Tuesday, June 30, 2009

6/30/2009 So Long Denali

A travel day for us again. We're stopping in Anchorage for the night on our way to Seward, where we'll be for the next week.

Before I tell you about our day, I like to share some pictures I took at eleven o'clock last night. Yes, that's the sun! Still very much up!


Look how light it is...at 11 p.m.! This is still strange to us even after all the time we've been here.


OK, on with our day. This is one of the first scenes we saw as we pulled out of the RV park this morning. Sheesh, what a way to start the day!


I really need you to feel my pain. I have to spend my days sitting in that cushy leather captains chair in the truck for several hours every travel day and spend my time looking at scenes like this! Don't you feel my pain? Are you saying to yourself, "Oh thank heavens I don't have to do THAT!"


IMG_0129 IMG_0127

In this next picture I want you to take notice of the trees.


These are the evergreens of Alaska. The only kind I've seen so far. They are called Black Spruce trees. I was expecting big evergreens, Blue Spruces, Douglas Firs, all kinds really. Instead, there are these skinny trees with branches no longer than the arm of a seven year old child. What do Alaskans do for Christmas trees? Can you imagine how much a tree for the holidays must cost if they have to be imported? I bet there are a lot of artificial trees here come Christmas time.

We never expected to see a four story igloo!


Ok Here's some more scenery shots. I've been thinking about this and I was meant to take these pictures to help stimulate our economy. Let me explain. When I take a picture like this....


or even this.....


I'm using the battery in my camera which ultimately makes it run down. In order to restore it I need to plug it into the charger which runs by electricity of course. The more electricity we use in the campground, the more they have to pay in their monthly bill. The higher the monthly bills, the more money the electric company makes. The more money the electric company makes the more dividends its stockholders get. The more dividends paid to the stockholders, the more money they have to spend. the more they spend, the healthier our economy is. So you see, you think I'm out here having a good time, seeing all this beautiful country of ours when in reality I'm out here doing my part to stimulate the economy. And you thought this was all fun and games.

When you were a kid did you ever lay on ground in your backyard and look up to the clouds in the sky and play "What Do You See?" As we were going down the road today I happened to look up and this just jumped out at me. Bob saw it right away too. Do you see the dog?


As we were going down the road we came upon about a half dozen cars pulled over on the side of the road in a designated parking area. I had been really into the scenery we were passing and suggested we pull over too because I wanted Bob to take a few minutes and have a chance to really enjoy the sights before us. He pulled over and when I got out I noticed that everyone was in one area and all had cameras and they all seemed pretty excited. I thought maybe a bear or a moose was in the field. I looked but didn't see anything and asked one the guys standing there what was everyone looking at. Here I was looking at the field when I should have been looking beyond. The peak of Mount McKinley was visible. Not the whole mountain, just the peak, but it was still a sight to behold. Look at dead center.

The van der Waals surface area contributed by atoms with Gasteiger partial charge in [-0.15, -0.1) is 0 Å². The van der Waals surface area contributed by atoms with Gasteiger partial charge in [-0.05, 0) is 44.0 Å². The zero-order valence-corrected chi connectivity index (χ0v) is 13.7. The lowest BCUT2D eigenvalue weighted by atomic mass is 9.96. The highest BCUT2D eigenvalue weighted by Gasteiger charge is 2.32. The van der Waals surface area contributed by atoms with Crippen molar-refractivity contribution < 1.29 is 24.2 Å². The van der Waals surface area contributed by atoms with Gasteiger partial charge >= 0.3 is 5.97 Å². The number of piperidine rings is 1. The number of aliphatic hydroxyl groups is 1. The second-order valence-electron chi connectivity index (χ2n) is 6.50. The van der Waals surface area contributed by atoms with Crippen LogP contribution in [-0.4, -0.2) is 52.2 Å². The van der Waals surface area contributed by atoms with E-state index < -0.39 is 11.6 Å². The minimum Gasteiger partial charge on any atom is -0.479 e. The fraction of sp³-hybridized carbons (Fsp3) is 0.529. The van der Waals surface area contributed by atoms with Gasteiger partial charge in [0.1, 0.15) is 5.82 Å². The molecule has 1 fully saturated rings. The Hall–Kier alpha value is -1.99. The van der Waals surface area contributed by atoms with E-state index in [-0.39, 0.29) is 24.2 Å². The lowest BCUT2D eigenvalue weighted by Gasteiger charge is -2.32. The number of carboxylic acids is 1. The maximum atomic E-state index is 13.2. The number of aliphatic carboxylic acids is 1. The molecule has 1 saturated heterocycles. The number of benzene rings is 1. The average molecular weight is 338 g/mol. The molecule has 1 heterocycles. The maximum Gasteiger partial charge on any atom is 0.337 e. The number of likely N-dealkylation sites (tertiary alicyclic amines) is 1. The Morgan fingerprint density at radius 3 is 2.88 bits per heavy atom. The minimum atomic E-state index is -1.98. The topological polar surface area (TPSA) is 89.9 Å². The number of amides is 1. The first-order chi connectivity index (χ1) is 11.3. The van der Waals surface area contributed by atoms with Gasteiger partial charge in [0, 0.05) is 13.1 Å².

See the mountains with the snow on them? Those are BIG mountains so you can get an idea of just how huge MT. MCKINLEY is. Its the tallest mountain in all of North America at just over 20,000 feet.

One fella was there that was coming from the south and had seen the mountain before the clouds rolled in about 40 minutes prior to stopping here. He got a picture of it and shared it with us. Just incredible. I am really hoping to see it on a clear day before we leave here.

We traveled through Wasilla on our way to Anchorage. No, we didn't see Sarah or any of the other Palins but what a nice town Wasilla is!


We couldn't help but notice all the fireworks stands.


I don't get it. Come 4th of July....it isn't going to be dark enough for fireworks. When do they use them?

We finally made our destination of Black Spruce Fam-Camp in Fort Richardson. We're only here for one night and tomorrow morning we'll pull out and head to Seward. One nice thing about this place... FREE laundry! I scrounged enough for a load just to take advantage of it. We'll be back here in a few weeks when we're here to pick up our friend Dianne at the airport.

Wow, I'm caught up. Being away from the blog for those nearly two weeks,,,,well, I thought it would take me a lot longer to get back to a day to day basis. It's one in the morning, I've got to get some sleep. Until tomorrow.......

Monday, June 29, 2009

6/29/2009 Back to the Park